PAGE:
Democracy is one of those rubbery words. We kinda know what it means. But do we really? It’s voting and elections, but it’s much, much more than that. Democracy has inspired The Velvet Revolution and the Arab Spring. It encouraged the Suffragists and the Civil Rights Movement. It stirred the hearts of men like Thomas Jefferson and John Adams. But it seems in many ways we still don’t know what democracy means. Truly means.
When your country doesn’t live up to its own values, what do you do? Put your head under the covers or man the barricades? Fighting for freedom means different things to different people. In this hour, we talk with some of them -- from Wikileaks’ controversial founder Julian Assange, to the first Tea Party activist, to the influential media duo of Cornel West and Tavis Smiley. What do they all have in common? They’re Demanding Democracy.
Some people put their bodies on the line for democracy. Some pick up weapons. And some put pen to paper. Writers who use their gifts to speak truth to power have a special place in the annals of literature. We revere them for their conscience and their courage. We'll talk with some of the world’s most celebrated writers talk with us about the literature of democracy. Including and interview with the poet in blue jeans, the dissident playwright who inspired the Velvet Revolution that overthrew the Soviet Union. Vaclav Havel, the former president of the Czech Republic, may have recently passed away, but his ideas live on.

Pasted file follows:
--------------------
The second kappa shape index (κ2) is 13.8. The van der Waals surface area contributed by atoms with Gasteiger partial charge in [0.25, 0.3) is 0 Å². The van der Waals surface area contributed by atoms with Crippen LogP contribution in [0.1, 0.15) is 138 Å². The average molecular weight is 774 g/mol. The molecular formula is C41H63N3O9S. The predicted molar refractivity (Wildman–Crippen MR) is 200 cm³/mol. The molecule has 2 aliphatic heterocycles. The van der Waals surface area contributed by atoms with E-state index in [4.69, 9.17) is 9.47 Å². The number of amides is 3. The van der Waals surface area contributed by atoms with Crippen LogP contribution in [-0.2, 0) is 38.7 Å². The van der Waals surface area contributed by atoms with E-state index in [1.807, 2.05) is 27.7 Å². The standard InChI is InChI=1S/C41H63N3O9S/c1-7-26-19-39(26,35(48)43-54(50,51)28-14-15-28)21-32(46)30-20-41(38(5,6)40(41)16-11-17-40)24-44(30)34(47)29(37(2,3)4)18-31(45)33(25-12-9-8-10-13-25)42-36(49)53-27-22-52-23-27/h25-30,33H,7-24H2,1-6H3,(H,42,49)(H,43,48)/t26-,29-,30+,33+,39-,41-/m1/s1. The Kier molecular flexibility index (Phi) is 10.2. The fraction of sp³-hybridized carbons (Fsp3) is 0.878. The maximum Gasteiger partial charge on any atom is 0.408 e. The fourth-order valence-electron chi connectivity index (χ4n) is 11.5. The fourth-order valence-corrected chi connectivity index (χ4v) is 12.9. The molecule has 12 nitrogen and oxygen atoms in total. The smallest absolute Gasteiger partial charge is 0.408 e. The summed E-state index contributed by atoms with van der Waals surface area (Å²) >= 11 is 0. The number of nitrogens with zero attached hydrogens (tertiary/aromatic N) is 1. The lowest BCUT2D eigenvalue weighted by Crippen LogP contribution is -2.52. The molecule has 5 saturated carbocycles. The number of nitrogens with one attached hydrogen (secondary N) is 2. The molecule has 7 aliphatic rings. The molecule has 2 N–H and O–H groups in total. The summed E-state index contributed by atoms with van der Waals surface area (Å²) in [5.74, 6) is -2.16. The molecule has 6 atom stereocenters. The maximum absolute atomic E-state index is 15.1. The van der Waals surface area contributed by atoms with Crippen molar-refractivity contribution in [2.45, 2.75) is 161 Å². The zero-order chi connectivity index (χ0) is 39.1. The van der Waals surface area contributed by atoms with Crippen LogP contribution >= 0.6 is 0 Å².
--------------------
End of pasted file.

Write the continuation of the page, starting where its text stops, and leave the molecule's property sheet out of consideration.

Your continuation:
Before there was Wikipedia… Before there was Facebook and Twitter… there was Ward Cunningham. The computer programmer who invented the first wiki, back in 1995. Cunningham also did something even more radical – he didn’t patent his invention. He passed up billions of dollars of potential revenue. Why? Because he believed the internet needed to be more democratic. How do you live your democratic ideals?
Whose democracy is it? Who gets to participate and who gets left out? Political influence is bought and sold these days and more and more Americans are opting out. How do we deal with the tensions of Democracy? In this program we hear answers from poets and theologians, jazz musicians and exiled dictators.